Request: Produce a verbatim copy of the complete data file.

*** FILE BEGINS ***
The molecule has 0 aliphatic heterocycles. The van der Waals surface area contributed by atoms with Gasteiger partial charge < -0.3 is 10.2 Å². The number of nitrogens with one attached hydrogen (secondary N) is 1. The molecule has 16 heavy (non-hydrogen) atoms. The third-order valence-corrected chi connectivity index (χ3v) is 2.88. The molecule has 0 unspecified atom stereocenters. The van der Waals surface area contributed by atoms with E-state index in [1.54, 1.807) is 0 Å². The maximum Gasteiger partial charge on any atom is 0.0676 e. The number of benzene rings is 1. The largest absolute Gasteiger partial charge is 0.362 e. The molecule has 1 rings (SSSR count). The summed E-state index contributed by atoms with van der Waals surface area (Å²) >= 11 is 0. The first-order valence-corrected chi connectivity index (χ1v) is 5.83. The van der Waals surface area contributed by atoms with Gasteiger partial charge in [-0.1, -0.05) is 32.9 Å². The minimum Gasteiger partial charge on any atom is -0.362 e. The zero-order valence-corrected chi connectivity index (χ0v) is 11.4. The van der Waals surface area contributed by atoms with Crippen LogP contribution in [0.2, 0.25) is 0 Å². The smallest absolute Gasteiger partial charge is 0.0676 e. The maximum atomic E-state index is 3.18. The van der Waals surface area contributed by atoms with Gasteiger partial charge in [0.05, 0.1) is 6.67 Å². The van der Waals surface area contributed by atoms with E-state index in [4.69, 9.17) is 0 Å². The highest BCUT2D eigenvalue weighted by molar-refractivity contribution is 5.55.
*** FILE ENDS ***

The molecule has 0 aliphatic heterocycles. The van der Waals surface area contributed by atoms with Gasteiger partial charge < -0.3 is 10.2 Å². The number of nitrogens with one attached hydrogen (secondary N) is 1. The molecule has 16 heavy (non-hydrogen) atoms. The third-order valence-corrected chi connectivity index (χ3v) is 2.88. The molecule has 0 unspecified atom stereocenters. The van der Waals surface area contributed by atoms with E-state index in [1.54, 1.807) is 0 Å². The maximum Gasteiger partial charge on any atom is 0.0676 e. The number of benzene rings is 1. The largest absolute Gasteiger partial charge is 0.362 e. The molecule has 1 rings (SSSR count). The summed E-state index contributed by atoms with van der Waals surface area (Å²) >= 11 is 0. The first-order valence-corrected chi connectivity index (χ1v) is 5.83. The van der Waals surface area contributed by atoms with Gasteiger partial charge in [-0.1, -0.05) is 32.9 Å². The minimum Gasteiger partial charge on any atom is -0.362 e. The zero-order valence-corrected chi connectivity index (χ0v) is 11.4. The van der Waals surface area contributed by atoms with Crippen LogP contribution in [0.2, 0.25) is 0 Å². The smallest absolute Gasteiger partial charge is 0.0676 e. The maximum atomic E-state index is 3.18. The van der Waals surface area contributed by atoms with Gasteiger partial charge in [0.05, 0.1) is 6.67 Å². The van der Waals surface area contributed by atoms with E-state index in [4.69, 9.17) is 0 Å². The highest BCUT2D eigenvalue weighted by molar-refractivity contribution is 5.55.